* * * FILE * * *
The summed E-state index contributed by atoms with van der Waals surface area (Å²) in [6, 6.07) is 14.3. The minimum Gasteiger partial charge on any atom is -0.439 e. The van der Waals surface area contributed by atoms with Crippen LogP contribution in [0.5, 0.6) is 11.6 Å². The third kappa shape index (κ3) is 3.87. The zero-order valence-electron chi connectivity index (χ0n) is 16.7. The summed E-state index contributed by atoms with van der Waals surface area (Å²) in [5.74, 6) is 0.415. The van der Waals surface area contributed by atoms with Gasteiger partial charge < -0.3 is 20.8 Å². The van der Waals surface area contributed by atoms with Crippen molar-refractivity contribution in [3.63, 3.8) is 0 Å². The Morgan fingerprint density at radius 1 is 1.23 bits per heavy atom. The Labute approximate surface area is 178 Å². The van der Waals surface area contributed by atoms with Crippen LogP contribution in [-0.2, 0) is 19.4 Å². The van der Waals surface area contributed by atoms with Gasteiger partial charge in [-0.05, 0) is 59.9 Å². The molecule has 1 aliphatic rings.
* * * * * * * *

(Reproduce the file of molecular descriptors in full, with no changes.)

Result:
The summed E-state index contributed by atoms with van der Waals surface area (Å²) in [6, 6.07) is 14.3. The minimum Gasteiger partial charge on any atom is -0.439 e. The van der Waals surface area contributed by atoms with Crippen LogP contribution in [0.5, 0.6) is 11.6 Å². The third kappa shape index (κ3) is 3.87. The zero-order valence-electron chi connectivity index (χ0n) is 16.7. The summed E-state index contributed by atoms with van der Waals surface area (Å²) in [5.74, 6) is 0.415. The van der Waals surface area contributed by atoms with Gasteiger partial charge < -0.3 is 20.8 Å². The van der Waals surface area contributed by atoms with Crippen molar-refractivity contribution in [3.63, 3.8) is 0 Å². The Morgan fingerprint density at radius 1 is 1.23 bits per heavy atom. The Labute approximate surface area is 178 Å². The van der Waals surface area contributed by atoms with Crippen LogP contribution in [-0.2, 0) is 19.4 Å². The van der Waals surface area contributed by atoms with Gasteiger partial charge in [-0.05, 0) is 59.9 Å². The molecule has 1 aliphatic rings.